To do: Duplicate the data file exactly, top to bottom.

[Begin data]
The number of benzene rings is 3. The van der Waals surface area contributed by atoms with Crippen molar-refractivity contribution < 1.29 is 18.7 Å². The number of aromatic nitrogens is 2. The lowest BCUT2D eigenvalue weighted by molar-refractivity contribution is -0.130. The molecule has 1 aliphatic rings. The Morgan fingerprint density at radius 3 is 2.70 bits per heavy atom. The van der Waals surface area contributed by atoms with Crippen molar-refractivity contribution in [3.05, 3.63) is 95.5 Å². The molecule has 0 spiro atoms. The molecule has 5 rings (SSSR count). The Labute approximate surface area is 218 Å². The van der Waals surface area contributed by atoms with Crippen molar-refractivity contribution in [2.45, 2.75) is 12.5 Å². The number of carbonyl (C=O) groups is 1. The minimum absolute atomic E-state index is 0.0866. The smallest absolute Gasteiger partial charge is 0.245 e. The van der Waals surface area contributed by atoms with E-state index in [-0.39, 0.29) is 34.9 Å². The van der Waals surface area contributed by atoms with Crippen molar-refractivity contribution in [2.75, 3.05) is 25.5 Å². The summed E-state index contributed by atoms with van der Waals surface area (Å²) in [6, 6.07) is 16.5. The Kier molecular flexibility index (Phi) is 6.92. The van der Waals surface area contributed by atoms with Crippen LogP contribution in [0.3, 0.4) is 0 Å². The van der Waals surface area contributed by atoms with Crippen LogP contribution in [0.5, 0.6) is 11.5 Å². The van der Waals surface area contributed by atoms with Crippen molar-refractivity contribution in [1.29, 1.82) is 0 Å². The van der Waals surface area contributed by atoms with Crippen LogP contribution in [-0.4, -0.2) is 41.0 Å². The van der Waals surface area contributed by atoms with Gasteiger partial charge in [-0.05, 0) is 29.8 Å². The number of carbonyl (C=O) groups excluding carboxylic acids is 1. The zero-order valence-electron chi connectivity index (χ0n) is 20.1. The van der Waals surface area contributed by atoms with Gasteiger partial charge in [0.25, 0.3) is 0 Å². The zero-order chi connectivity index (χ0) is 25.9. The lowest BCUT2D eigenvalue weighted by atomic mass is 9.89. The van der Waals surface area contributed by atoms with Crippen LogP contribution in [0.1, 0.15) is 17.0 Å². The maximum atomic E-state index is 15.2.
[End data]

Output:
The number of benzene rings is 3. The van der Waals surface area contributed by atoms with Crippen molar-refractivity contribution < 1.29 is 18.7 Å². The number of aromatic nitrogens is 2. The lowest BCUT2D eigenvalue weighted by molar-refractivity contribution is -0.130. The molecule has 1 aliphatic rings. The Morgan fingerprint density at radius 3 is 2.70 bits per heavy atom. The van der Waals surface area contributed by atoms with Crippen molar-refractivity contribution in [3.05, 3.63) is 95.5 Å². The molecule has 0 spiro atoms. The molecule has 5 rings (SSSR count). The Labute approximate surface area is 218 Å². The van der Waals surface area contributed by atoms with Crippen molar-refractivity contribution in [2.45, 2.75) is 12.5 Å². The number of carbonyl (C=O) groups is 1. The minimum absolute atomic E-state index is 0.0866. The smallest absolute Gasteiger partial charge is 0.245 e. The van der Waals surface area contributed by atoms with E-state index in [-0.39, 0.29) is 34.9 Å². The van der Waals surface area contributed by atoms with Crippen molar-refractivity contribution in [2.75, 3.05) is 25.5 Å². The summed E-state index contributed by atoms with van der Waals surface area (Å²) in [6, 6.07) is 16.5. The Kier molecular flexibility index (Phi) is 6.92. The van der Waals surface area contributed by atoms with Crippen LogP contribution in [0.3, 0.4) is 0 Å². The van der Waals surface area contributed by atoms with Crippen LogP contribution in [0.5, 0.6) is 11.5 Å². The van der Waals surface area contributed by atoms with Crippen molar-refractivity contribution in [1.29, 1.82) is 0 Å². The van der Waals surface area contributed by atoms with Crippen LogP contribution in [-0.4, -0.2) is 41.0 Å². The van der Waals surface area contributed by atoms with Gasteiger partial charge in [-0.05, 0) is 29.8 Å². The number of carbonyl (C=O) groups excluding carboxylic acids is 1. The zero-order valence-electron chi connectivity index (χ0n) is 20.1. The van der Waals surface area contributed by atoms with Gasteiger partial charge in [0.25, 0.3) is 0 Å². The zero-order chi connectivity index (χ0) is 25.9. The lowest BCUT2D eigenvalue weighted by atomic mass is 9.89. The van der Waals surface area contributed by atoms with Crippen LogP contribution in [0.1, 0.15) is 17.0 Å². The maximum atomic E-state index is 15.2.